I read a book about writing in which the author proceeded to detail a methodology to follow from start to finish. The author went on to contend vehemently that the method presented was the best way to create a novel.
A guy on a forum vigorously advocated that you can’t truly become a professional writer unless you learn to write scenes out of sequence.
Another guy contended that, at the very least, outlining the ending to your story is “always” helpful.
I thought it self evident that one’s creative process is a personal thing, that it’s intuitively obvious to everyone that what works best for one person does not necessarily work better for someone else.
Outlining may well be advantageous to you. Writing scenes out of order might spur your craft to new levels.
It’s never a bad idea to experiment.
It is, however, the height of hubris to think that your understanding of your own process means that you have any comprehension of another’s.
I do a tiny bit of outlining, but, mostly, I’m a discovery writer. Inside me, there exists two people — Engineer Brian who is good at the details and Creative Brian who comes up with the ideas. Engineer Brian runs most of my life, and I think he does a great job. When I’m writing a story, however, and I get to that point where I have no idea what’s going to happen next, he’s worse than useless.
He tends to go into panic mode in that situation. The problem to solve doesn’t break easily into a set of knowns and unknowns. There’s no equation to plug the variables into.
That’s why I leave the first draft to Creative Brian.
Let’s say you told me, “Come up with a story.”
I’d nod my head for a second before placing my hands at the keyboard.
Joe eased off the gas as he felt the car hydroplane. The truck in the lane next to him passed him.
Screw that, he thought. He floored it.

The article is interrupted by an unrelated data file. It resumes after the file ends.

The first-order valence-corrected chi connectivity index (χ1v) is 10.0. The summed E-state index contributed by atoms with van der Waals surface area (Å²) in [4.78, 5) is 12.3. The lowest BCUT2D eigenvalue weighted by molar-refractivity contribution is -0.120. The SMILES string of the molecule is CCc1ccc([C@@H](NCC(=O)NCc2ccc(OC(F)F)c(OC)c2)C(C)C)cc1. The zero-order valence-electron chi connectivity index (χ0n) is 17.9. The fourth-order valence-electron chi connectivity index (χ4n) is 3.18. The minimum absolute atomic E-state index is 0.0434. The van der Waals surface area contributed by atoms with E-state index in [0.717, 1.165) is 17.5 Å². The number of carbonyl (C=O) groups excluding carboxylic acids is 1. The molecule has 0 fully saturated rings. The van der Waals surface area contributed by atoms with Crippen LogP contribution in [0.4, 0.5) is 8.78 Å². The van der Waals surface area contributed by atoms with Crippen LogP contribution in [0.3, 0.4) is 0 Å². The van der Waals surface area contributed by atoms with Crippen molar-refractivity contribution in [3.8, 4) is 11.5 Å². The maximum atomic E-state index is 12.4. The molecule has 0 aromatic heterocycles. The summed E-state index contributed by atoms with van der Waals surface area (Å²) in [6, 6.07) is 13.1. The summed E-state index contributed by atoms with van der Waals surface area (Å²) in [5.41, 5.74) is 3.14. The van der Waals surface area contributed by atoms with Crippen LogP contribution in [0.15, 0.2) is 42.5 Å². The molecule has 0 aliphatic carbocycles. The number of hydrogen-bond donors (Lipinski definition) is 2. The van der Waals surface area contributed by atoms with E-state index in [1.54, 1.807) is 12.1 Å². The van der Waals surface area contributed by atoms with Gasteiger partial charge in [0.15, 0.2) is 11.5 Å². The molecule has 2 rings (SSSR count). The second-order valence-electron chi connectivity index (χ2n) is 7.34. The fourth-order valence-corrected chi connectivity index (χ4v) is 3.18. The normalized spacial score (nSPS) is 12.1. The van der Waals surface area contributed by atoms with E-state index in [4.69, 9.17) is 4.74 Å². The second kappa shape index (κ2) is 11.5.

I know nothing about Joe or the story. The first thing that came to my mind is a nameless, faceless guy. I don’t know his hair color, his eye color, or anything about his history. All I know is that he’s driving a car in wet weather. It occurs to me that the car is a 1976 Camaro painted with gray primer and has rust spots showing through. I doubt his name is actually “Joe,” but that’ll work until I get to know him well enough to saddle him with an appropriate moniker.
As a discovery writer, I learn about the character the same way the reader does — through his actions, speech, and thoughts. From what I’ve written, I immediately notice that he’s both competitive and reckless. These qualities will need to play a big role in the story.
So, what happens next?
I’m not sure; I’d have to keep writing to find out. My guess is that he’ll get into a wreck and that circumstance will put him into contact with a love interest. I could be completely wrong, though. It could be he’s running drugs or is a spy or one of a million other things. Whatever happens, though, will be a natural culmination of who he is as a person and of the choices that he makes.
For an outliner to tell me that I have to change my process, that it’s “better” for me to know the outcome before I write any more, is ridiculous. I don’t know who the character is yet. The ending will be a consequence of the character and his actions.
Why is it somehow beneficial for me to choose arbitrarily a plotline and conclusion before I know the character?
The answer is that it’s not. There are inherent advantages and disadvantages for all your creative choices, including your choice of how to create.
Experiment. Figure out what works for you. Don’t listen to anyone who tells you what you “must” do.